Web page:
I have a raspberry running a server that communicates with a server on my laptop. I've done this through simple socket connections on python.

Like so:


HOST = ""
PORT = 5001
s = socket.socket(socket.AF_INET, socket.SOCK_STREAM)

conn, addr = s.accept()
while conn:
    data = conn.recv(1024)
    print data
    if not data:


   self.addr = addr
   self.port = port
   self.timeout = timeout
   self.socket = socket.socket(socket.AF_INET, socket.SOCK_STREAM)

#in a different file the call to send is made, passes list object as a parameter

    if self.socket:

setting a print statement in the client code results in (x,y,z), which is the expected output. However, upon receiving the data on server it appears in a pattern:


Why is the data being received as duplicates? Is it a property of TCP? If so, how can I counter this to receive the data as one sent string as I had initially.

  • Its hard to tell from snippet of code from the client, can you put up any more of what you have so far? – tijko Mar 9 '14 at 1:46
  • Added additional client information – cmcdaniels Mar 9 '14 at 1:56
  • The message sent is (x,y,z) and the receiving side is shown above as having duplicate (x,y,z) – cmcdaniels Mar 9 '14 at 2:09
  • Kind of, a lot of irrelevant things to the question. The problem can be recreated with isolating the client/server code in its own snippet so that leads me to believe the problem exists in the actual transfer protocol. – cmcdaniels Mar 9 '14 at 2:26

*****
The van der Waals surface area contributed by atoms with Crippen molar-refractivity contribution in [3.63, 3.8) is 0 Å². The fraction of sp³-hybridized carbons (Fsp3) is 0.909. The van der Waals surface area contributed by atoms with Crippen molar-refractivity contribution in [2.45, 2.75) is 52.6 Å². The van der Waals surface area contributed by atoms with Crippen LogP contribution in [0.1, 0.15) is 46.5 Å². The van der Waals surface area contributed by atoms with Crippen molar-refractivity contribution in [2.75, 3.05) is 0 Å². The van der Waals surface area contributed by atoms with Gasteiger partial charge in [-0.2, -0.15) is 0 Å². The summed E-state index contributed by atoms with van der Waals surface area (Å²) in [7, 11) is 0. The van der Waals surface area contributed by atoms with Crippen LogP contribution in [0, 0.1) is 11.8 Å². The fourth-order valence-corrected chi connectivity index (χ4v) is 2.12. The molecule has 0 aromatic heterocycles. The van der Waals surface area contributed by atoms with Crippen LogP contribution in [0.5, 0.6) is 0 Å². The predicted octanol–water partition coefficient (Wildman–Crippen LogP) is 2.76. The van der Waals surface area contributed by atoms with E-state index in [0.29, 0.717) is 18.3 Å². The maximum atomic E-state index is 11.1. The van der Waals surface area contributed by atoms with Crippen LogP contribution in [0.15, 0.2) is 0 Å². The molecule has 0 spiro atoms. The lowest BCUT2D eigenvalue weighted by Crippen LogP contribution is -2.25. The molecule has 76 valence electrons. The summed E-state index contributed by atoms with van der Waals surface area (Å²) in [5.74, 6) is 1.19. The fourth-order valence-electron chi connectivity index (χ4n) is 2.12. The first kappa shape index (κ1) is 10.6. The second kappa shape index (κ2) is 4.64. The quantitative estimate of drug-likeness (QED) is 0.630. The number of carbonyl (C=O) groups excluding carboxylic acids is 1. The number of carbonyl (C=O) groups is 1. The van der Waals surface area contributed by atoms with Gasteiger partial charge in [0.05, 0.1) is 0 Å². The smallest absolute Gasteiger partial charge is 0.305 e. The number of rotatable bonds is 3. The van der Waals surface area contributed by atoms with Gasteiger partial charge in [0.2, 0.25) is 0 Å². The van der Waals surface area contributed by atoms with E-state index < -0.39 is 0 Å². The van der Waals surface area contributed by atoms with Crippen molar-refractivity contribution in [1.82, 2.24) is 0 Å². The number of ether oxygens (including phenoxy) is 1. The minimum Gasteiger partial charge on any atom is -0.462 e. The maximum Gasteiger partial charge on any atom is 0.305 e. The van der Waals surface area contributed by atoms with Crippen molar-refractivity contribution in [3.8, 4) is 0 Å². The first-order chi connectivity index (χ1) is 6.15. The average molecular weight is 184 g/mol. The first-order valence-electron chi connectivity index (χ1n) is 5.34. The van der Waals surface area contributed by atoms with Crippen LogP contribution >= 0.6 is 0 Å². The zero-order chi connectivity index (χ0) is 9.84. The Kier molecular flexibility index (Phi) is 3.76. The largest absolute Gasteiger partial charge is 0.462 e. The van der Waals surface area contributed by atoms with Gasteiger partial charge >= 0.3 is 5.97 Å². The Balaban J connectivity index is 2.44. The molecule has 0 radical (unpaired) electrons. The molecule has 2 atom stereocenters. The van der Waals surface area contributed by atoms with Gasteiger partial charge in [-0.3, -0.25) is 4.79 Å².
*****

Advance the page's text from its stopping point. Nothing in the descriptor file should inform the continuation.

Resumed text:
TCP sends data as a stream. You can write data to that stream, and you can receive data from that stream. The important thing is that while it can be the case that one send corresponds to one receive, that's not at all guaranteed to be the case. You can send a big chunk and receive it in a bunch of smaller chunks, or you can send a bunch of smaller chunks and receive a big chunk, or anything in-between. You're in the latter situation.

To solve this, you need to layer some sort of framing protocol on top of TCP. There's two primary ways you could do this:

  1. Prefix each message with the length of the message and then read that many bytes.

  2. Put a delimiter between each message.

For your purposes (sending plain text without newlines), the latter with a newline as a delimiter would probably be fine. You can probably figure out how to do that, but essentially, do this repeatedly:

  1. Receive some data.
  2. Append that data to a buffer.
  3. Search for a newline and process the buffer up to that point. Repeat this step until there are no more newlines.

If all you're doing is printing, you can replace all that by just looping, receiving from the socket then writing to stdout.

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